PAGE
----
L etter from the Interim President

Dear Members,

The vibrant days of summer are upon us. The gardens are gorgeous, and we have a number of fun, educational, and relaxing events on tap for August.

First, a big thank-you to the staff and volunteers that made Free-Fun-Friday a huge success on July 26. A thousand guests joined us that day, many visiting The Gardens at Elm Bank for the first time. And, from the conversations I overheard, they were impressed.

Next up is Great Gatherings, our final Second Saturday program for the summer on August 10. The program celebrates the goodness of the earth with educational programs on growing, storing, and preparing food, games, and wonderful tastings.

This is followed closely by the 5 th Annual Arts on the Green on Thursday, August 15 – a free evening of art and food, wine and beer, and music in the gardens to support local artists. Bring a picnic, chairs, or blanket, take a garden tour, and maybe even dance a little.
(rain date: August 22) 

The gardens are vibrant, the water features are cooling, and the wildlife is fascinating. 

I hope to meet you in the gardens. Wednesday evenings, when we are open til 7:30 pm, and the gardens are especially lovely. 

Suzanne Maas
Interim Director and President
Upcoming Classes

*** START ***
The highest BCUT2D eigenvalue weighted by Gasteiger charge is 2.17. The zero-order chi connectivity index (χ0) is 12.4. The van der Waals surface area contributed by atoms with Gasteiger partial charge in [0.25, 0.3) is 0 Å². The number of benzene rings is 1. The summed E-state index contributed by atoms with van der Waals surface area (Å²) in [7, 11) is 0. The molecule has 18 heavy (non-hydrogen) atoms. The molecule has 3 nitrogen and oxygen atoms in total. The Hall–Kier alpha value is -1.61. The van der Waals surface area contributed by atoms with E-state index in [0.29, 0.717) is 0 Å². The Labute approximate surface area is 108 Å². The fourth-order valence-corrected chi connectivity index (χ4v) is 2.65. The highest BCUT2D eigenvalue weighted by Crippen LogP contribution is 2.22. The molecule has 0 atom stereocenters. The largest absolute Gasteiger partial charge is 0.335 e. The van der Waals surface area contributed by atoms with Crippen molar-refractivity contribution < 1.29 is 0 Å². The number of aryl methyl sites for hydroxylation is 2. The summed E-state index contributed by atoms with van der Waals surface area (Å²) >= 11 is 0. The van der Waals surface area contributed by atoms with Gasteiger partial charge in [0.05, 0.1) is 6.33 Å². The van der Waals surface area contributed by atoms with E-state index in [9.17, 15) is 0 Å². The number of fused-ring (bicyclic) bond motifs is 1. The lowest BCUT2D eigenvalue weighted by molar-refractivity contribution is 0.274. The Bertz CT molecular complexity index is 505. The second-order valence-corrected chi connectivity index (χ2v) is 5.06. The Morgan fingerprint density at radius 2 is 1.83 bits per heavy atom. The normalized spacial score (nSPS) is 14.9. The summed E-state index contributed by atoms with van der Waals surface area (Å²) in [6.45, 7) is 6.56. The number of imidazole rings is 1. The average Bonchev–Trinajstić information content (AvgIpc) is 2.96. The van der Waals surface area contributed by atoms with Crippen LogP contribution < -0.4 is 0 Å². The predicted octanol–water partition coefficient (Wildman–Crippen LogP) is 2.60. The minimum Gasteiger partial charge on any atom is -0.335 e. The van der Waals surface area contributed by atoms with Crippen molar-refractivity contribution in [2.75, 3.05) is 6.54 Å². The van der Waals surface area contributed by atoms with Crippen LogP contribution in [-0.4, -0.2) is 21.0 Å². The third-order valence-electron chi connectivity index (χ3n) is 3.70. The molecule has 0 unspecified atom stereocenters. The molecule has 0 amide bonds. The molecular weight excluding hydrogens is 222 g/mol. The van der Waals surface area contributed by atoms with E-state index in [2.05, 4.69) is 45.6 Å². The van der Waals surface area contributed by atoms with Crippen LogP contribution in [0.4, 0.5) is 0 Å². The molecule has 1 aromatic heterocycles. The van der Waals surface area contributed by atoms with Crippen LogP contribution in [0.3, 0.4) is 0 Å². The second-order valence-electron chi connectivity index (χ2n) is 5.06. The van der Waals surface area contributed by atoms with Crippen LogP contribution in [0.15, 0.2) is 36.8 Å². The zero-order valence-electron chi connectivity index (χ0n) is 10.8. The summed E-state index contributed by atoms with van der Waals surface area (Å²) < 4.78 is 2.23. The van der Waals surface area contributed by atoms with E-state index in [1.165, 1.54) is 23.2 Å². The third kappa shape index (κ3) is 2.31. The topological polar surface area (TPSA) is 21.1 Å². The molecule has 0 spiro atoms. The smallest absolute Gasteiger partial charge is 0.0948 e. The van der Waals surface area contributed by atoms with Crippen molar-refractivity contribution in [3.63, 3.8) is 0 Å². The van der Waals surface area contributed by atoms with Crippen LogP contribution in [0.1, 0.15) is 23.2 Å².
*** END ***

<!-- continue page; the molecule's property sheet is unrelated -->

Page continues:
& Events:

Saturday, August 10
10 a.m - 4 p.m.

Thursday, August 15
5:00 - 7:30 p.m.

Thursday, August 22
11:00 am - 12:30 pm

Tuesday, August 27
9:00 am - 3:00 pm

Thursday, September 19
6:30 - 9:00 pm

Thursday, October 3
6:00 - 8:30 pm
Artists in the Garden
On Friday, July 19, The Gardens at Elm Bank provided a get-away for a special group of artists - Priscilla Alpaugh Cotter, Carla Dipasquale, Jannie Ho, John Lechner, and Katia Wish.

“We are all children’s book illustrators,” says the group’s coordinator, Katia Wish. “We tend to work alone. But once a month or so, we get together as a group to sketch, paint, and just be together.”

Ms. Wish had been to The Gardens at Elm Bank before and thought it would make an ideal location for one of the group’s outings.

“The Gardens at Elm Bank are much more than just plants and flowers,” says Wish. “You have a variety of colors, strong contrast, and structures that add shape and three-dimensional subjects. And, the gardens are peaceful, quiet, too - inspirational, re ally. We will be back.”
Summer Children's and Family Programs
This summer, drop in for family programs in Weezie’s Garden for Children at The Gardens at Elm Bank. Mass Hort offers many programs designed to delight and teach visitors about the natural world.

Now through August, each Wednesday, starting at 11 am, explore the wildlife and plants growing in the garden with garden educator, Kathi Gariepy, who uses stories, puppets, and activities during Caterpillar Club . Each Thursday at 11 am, Dover Town Library will bring their Super Awesome Fun Time , or a special story time will be led by Mass Hort Staff. All ages are welcome!